22 March 2016
Mbizana, Eastern Cape, South Africa
Environmental and indigenous activism
In March 2016, Sikhosiphi ‘Bazooka’ Radebe (51), was gunned down outside his home in the Lurholweni township in Mbizana, Eastern Cape, in front of his teenage son. The attack was allegedly committed by two men dressed as officers of the South African Police Service (SAPS).
Radebe was a man of many dimensions: a community leader; a father; a mechanic; the founder of a soccer club for unemployed youngsters; a minibus-taxi owner; and a former member of Umkhonto we Sizwe, the defunct armed wing of the African National Congress. It was Radebe’s prowess with the soccer ball as a youngster, however, that earned him the nickname ‘Bazooka’. But what distinguished him in adulthood was his leadership of the Amadiba Crisis Committee (ACC) and, in particular, his vocal opposition to two major ‘development’ projects supported at the highest levels of South African government.
The first of these is an Australian-led plan to extract up to 346 million tons of ilmenite, titanium and other heavy minerals from the Xolobeni area in the Eastern Cape’s scenic Wild Coast region. In fact, the name Amadiba comes from one of the traditional councils situated along this 22-kilometre stretch of Indian Ocean coastline targeted for mining by Transworld Energy Mineral, a subsidiary of Perth-based Mineral Commodities Limited (MRC).
Although Radebe and fellow members of the ACC were also opposed to a separate national-government plan to build a toll highway through the middle of their subsistence farmlands on this same coast, it was the mining proposal that worried Radebe the most because of the risk it poses to families in the region. Lawyers acting for the ACC said that up to 70 families are at risk of being evicted from their ancestral land if the plan goes ahead.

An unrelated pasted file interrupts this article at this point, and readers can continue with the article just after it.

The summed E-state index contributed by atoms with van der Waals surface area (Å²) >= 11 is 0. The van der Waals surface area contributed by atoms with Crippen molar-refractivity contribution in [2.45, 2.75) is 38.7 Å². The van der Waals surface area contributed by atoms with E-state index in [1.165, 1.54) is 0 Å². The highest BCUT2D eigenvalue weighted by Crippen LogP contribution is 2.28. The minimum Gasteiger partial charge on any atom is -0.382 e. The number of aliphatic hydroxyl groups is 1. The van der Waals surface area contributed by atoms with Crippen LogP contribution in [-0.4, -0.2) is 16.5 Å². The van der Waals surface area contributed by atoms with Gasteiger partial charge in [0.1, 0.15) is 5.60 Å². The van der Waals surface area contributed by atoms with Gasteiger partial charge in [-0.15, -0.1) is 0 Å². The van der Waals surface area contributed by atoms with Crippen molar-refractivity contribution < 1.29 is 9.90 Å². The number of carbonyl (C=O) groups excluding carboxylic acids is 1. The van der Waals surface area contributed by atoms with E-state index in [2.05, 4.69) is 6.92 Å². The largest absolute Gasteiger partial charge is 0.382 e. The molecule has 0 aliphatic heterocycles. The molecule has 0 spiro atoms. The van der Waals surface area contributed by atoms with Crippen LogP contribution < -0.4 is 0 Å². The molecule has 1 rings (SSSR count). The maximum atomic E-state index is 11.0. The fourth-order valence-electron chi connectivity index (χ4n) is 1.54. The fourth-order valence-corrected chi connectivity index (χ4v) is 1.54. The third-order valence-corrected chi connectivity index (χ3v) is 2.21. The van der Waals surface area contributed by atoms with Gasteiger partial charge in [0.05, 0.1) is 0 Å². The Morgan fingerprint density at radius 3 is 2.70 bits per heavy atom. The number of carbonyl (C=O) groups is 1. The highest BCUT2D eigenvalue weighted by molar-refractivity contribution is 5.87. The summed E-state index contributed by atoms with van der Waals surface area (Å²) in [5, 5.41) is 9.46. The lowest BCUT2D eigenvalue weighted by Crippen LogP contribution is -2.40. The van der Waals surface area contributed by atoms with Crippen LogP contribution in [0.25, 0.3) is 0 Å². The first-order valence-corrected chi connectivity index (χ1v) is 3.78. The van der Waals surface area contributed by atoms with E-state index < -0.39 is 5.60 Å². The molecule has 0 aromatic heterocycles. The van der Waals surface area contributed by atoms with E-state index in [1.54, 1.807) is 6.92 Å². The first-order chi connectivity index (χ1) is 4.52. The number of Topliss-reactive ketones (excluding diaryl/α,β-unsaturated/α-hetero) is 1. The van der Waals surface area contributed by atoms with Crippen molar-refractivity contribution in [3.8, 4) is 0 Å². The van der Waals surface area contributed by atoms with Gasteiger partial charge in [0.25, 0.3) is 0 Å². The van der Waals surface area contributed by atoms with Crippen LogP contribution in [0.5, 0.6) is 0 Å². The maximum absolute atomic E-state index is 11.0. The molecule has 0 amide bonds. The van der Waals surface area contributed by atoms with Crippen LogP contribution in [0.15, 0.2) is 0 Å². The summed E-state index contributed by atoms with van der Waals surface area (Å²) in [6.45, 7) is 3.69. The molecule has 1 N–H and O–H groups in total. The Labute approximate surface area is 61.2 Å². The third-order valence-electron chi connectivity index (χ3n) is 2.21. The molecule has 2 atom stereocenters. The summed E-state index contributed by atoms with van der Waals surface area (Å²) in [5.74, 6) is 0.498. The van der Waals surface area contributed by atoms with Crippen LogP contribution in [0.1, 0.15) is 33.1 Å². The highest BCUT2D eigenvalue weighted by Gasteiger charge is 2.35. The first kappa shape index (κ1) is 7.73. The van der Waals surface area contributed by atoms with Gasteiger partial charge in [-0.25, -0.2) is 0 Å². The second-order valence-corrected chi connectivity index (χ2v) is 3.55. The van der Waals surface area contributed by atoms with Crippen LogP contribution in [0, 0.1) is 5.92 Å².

It is against this background that we come to the evening of 22 March 2016, when Radebe was murdered outside one of the two homes he had in this area.
Radebe’s family and friends said that the two men posing as police officers were driving a hijacked white VW Polo sedan with a flashing blue siren on the roof. A curious dimension, they said, was that the car had allegedly been hijacked shortly before the murder, and the two hijack victims were still in the car. His close family and friends claimed that these witnesses were not properly interviewed by police, and that the abandoned vehicle was not examined by forensics experts.
These suggestions of mismanagement add to the widely held suspicion that Radebe’s death was not a ‘routine’ murder. Nonhle Mbuthuma, a fellow executive-committee member of the ACC, for one, is convinced that Radebe was the victim of a coordinated hit, a consequence of his influential role in the committee: ‘He was the stronghold of the ACC,’ said Mbuthuma. ‘He was loud. He was not hiding … He could see that the strategy was to weaken the leadership of the ACC, so that mining could go ahead. The strategy was to get rid of the leaders, to kill the resistance.’
Mbuthuma also has good reason to fear that she could be the next target. During a telephone conversation with Radebe shortly before he was murdered, Radebe had warned her about the existence of a hit list featuring the names of three senior ACC leaders. It was during this call that Radebe gave her the chilling warning: ‘They are not playing. They want to kill us.’
Just 70 minutes later, Mbuthuma received another call, this time to say that Radebe had been shot. Thinking that he was only wounded, she raced over to his house to help. ‘I did not know he was dead,’ she said. ‘But when I saw him lying there on the ground covered by his blanket, I lost hope.’
‘I should have been crying like hell when I saw his body,’ added Mbuthuma. ‘But Bazooka’s warning words came back to me: “Don’t allow them to take you. Make sure your bones can be found by your family.” He was warning me…’